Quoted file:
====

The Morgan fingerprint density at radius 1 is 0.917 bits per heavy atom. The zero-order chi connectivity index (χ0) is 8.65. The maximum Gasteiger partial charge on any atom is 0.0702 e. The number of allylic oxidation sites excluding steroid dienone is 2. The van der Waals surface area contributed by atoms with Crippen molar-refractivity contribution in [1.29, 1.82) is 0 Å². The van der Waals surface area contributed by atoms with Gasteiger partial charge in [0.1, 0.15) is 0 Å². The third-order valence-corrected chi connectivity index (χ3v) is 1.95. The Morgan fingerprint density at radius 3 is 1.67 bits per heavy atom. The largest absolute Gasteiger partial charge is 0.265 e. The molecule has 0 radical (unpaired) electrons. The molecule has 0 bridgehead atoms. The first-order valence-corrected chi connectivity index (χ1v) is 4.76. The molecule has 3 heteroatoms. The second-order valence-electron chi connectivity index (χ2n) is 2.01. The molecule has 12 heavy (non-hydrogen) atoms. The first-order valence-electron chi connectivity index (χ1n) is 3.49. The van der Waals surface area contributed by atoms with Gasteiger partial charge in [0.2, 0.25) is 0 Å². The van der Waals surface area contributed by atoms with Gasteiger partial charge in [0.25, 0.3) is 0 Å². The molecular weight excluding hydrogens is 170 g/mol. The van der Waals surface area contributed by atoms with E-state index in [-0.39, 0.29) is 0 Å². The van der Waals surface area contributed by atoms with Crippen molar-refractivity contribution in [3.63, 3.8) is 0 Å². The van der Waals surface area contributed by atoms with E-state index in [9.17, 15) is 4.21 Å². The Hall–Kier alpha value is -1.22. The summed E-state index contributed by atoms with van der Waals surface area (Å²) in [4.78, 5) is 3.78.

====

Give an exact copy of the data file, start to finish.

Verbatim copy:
The Morgan fingerprint density at radius 1 is 0.917 bits per heavy atom. The zero-order chi connectivity index (χ0) is 8.65. The maximum Gasteiger partial charge on any atom is 0.0702 e. The number of allylic oxidation sites excluding steroid dienone is 2. The van der Waals surface area contributed by atoms with Crippen molar-refractivity contribution in [1.29, 1.82) is 0 Å². The van der Waals surface area contributed by atoms with Gasteiger partial charge in [0.1, 0.15) is 0 Å². The third-order valence-corrected chi connectivity index (χ3v) is 1.95. The Morgan fingerprint density at radius 3 is 1.67 bits per heavy atom. The largest absolute Gasteiger partial charge is 0.265 e. The molecule has 0 radical (unpaired) electrons. The molecule has 0 bridgehead atoms. The first-order valence-corrected chi connectivity index (χ1v) is 4.76. The molecule has 3 heteroatoms. The second-order valence-electron chi connectivity index (χ2n) is 2.01. The molecule has 12 heavy (non-hydrogen) atoms. The first-order valence-electron chi connectivity index (χ1n) is 3.49. The van der Waals surface area contributed by atoms with Gasteiger partial charge in [0.2, 0.25) is 0 Å². The van der Waals surface area contributed by atoms with Gasteiger partial charge in [0.25, 0.3) is 0 Å². The molecular weight excluding hydrogens is 170 g/mol. The van der Waals surface area contributed by atoms with E-state index in [-0.39, 0.29) is 0 Å². The van der Waals surface area contributed by atoms with Crippen molar-refractivity contribution in [3.63, 3.8) is 0 Å². The van der Waals surface area contributed by atoms with E-state index in [9.17, 15) is 4.21 Å². The Hall–Kier alpha value is -1.22. The summed E-state index contributed by atoms with van der Waals surface area (Å²) in [4.78, 5) is 3.78.